Universiteit Leiden

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Philosophy (MA) (120EC)

Career prospects

Create a world of opportunities with a master's degree from Leiden University.

Your qualifications

The master’s programme in Philosophy (120 EC) offers outstanding preparation for students seeking a profession that requires knowledge of a specific discipline and the added value of advanced skills in logic, reasoning, abstraction and critical thinking.

What our graduates do

Successful completion of the master’s programme can lead to PhD research and an academic career, or in the public, private or non-profit sectors. 75% of our students choose to enter a PhD programme after their studies, primarily in the Netherlands, the UK, the US, Germany or France. The remaining 25% already have a job when they joined the programme and were seeking to enhance their performance.

Teacher qualification

If you are interested in a career in teaching, you can apply for the Dutch-taught teacher-training MA at the ICLON Graduate School of Education after graduating from the master’s programme. To be admitted, you need to have a master’s degree in the  relevant discipline. Fluency in Dutch is mandatory, and additional entry requirements may apply.

A Leiden University degree

Leiden University Master's graduates are sought-after employees at (inter)national organisations. Our graduates are known for their combination of robust academic training, in-depth and relevant knowledge, and critical, multidisciplinary approach to problem-solving.

Willem Kieviet

Graduated in Philosophy of Law (MA Philosophy 120)

Willem Kieviet

“As a legal consultant, I provide legal support to employees who come into conflict with their employer. I use my input to try to get both parties back to the negotiating table. If this is no longer possible, negotiations are necessary to find a definitive resolution. Sometimes, if no settlement can be reached, the case goes to an appeals board or a court. Being able to give a voice to the ‘weaker’ employee in the face of a strong employer is inspiring and gives me a sense of satisfaction.”

Learning to (literally) think through abstract texts and concepts

“During this Master’s specialisation, you learn to (literally) think through abstract texts and concepts. What is the rationale, the thinking, behind a text? In my legal ‘craft’, there is often a need to interpret legal texts and collective labour agreements. These texts, which can be abstract, are not set in stone, but rather are constantly changing, so you can’t look only at the literal interpretation of the text; the intention and the spirit are just as important. If you can think in the abstract, you have an advantage over the opposition.”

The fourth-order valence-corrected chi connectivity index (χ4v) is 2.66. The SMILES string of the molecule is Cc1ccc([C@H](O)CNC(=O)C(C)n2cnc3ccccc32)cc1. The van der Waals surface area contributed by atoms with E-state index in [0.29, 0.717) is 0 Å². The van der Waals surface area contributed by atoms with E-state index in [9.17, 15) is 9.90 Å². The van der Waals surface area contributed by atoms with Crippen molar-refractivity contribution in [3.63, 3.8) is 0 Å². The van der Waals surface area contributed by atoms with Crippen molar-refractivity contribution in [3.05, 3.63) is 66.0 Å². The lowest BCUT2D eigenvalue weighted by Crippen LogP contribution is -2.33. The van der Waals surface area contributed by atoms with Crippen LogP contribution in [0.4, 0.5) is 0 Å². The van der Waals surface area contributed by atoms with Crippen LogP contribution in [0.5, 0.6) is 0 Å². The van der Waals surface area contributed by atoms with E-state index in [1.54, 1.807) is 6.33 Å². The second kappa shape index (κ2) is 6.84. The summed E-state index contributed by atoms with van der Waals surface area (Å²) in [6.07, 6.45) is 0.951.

Getting into even more philosophical depth

“Once I’d completed the Master’s degree in Jurisprudence and Philosophy of Law within the Faculty of Law, I wanted to study philosophy in even more depth. This Master’s specialisation definitely met this expectation. The course offers a great opportunity to add philosophical depth to legal questions, a depth which, unfortunately, you don’t get from the classical study of law.”

Jaap van Diggele

Graduated in Philosophy

Jaap van Diggele

“Like many budding philosophers, I started out wanting to unravel the workings of the universe. But as my studies progressed, I realized philosophy actually is much more down to earth and practical!”

 United Nations and the Dutch Ministry of Foreign Affairs

“I worked with the United Nations and the Dutch Ministry of Foreign Affairs, mainly in the Middle East. Trying to address the root causes of conflict or extremism has many philosophical dimensions, that put the politics into perspective. When is it morally justified to act (or not). How do we work with people and organizations when our world views seem so far apart? What should the relationship between a state and its people be?”

Uncover the logic

“In my day-to-day work my philosophical skills have proved very useful. Philosophy taught me to uncover the logic in arguments that at first make no sense at all. It taught me to separate transient distractions from fundamental problems. And after one has had to read Wittgenstein, reading even the most complicated conflict analysis is a piece of cake!”

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